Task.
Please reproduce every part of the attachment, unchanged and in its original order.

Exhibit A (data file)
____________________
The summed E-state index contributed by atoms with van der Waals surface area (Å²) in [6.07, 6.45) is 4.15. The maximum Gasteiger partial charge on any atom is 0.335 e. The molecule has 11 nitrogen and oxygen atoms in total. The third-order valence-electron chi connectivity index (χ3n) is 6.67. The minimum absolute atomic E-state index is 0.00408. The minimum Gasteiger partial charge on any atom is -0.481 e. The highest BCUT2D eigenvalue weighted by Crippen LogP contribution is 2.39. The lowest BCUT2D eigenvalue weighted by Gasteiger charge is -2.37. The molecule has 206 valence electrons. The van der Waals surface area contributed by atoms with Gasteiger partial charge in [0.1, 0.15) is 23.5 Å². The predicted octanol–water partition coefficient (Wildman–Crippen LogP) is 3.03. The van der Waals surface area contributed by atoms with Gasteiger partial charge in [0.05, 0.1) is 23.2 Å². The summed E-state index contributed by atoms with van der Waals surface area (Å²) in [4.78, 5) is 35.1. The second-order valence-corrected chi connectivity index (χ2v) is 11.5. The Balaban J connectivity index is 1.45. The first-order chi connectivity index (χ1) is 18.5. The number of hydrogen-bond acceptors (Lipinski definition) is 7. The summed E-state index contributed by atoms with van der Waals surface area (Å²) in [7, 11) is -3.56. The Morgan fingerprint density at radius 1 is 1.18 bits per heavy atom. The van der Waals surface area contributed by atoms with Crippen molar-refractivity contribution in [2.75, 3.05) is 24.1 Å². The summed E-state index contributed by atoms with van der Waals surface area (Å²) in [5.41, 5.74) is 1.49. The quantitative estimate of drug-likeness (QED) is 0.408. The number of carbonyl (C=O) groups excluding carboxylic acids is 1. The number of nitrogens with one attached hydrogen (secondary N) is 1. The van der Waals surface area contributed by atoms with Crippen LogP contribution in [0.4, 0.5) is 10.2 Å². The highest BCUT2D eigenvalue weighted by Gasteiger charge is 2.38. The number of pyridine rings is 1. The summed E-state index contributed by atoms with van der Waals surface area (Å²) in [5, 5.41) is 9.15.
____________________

The summed E-state index contributed by atoms with van der Waals surface area (Å²) in [6.07, 6.45) is 4.15. The maximum Gasteiger partial charge on any atom is 0.335 e. The molecule has 11 nitrogen and oxygen atoms in total. The third-order valence-electron chi connectivity index (χ3n) is 6.67. The minimum absolute atomic E-state index is 0.00408. The minimum Gasteiger partial charge on any atom is -0.481 e. The highest BCUT2D eigenvalue weighted by Crippen LogP contribution is 2.39. The lowest BCUT2D eigenvalue weighted by Gasteiger charge is -2.37. The molecule has 206 valence electrons. The van der Waals surface area contributed by atoms with Gasteiger partial charge in [0.1, 0.15) is 23.5 Å². The predicted octanol–water partition coefficient (Wildman–Crippen LogP) is 3.03. The van der Waals surface area contributed by atoms with Gasteiger partial charge in [0.05, 0.1) is 23.2 Å². The summed E-state index contributed by atoms with van der Waals surface area (Å²) in [4.78, 5) is 35.1. The second-order valence-corrected chi connectivity index (χ2v) is 11.5. The Balaban J connectivity index is 1.45. The first-order chi connectivity index (χ1) is 18.5. The number of hydrogen-bond acceptors (Lipinski definition) is 7. The summed E-state index contributed by atoms with van der Waals surface area (Å²) in [7, 11) is -3.56. The Morgan fingerprint density at radius 1 is 1.18 bits per heavy atom. The van der Waals surface area contributed by atoms with Crippen molar-refractivity contribution in [2.75, 3.05) is 24.1 Å². The summed E-state index contributed by atoms with van der Waals surface area (Å²) in [5.41, 5.74) is 1.49. The quantitative estimate of drug-likeness (QED) is 0.408. The number of carbonyl (C=O) groups excluding carboxylic acids is 1. The number of nitrogens with one attached hydrogen (secondary N) is 1. The van der Waals surface area contributed by atoms with Crippen LogP contribution in [0.4, 0.5) is 10.2 Å². The highest BCUT2D eigenvalue weighted by Gasteiger charge is 2.38. The number of pyridine rings is 1. The summed E-state index contributed by atoms with van der Waals surface area (Å²) in [5, 5.41) is 9.15.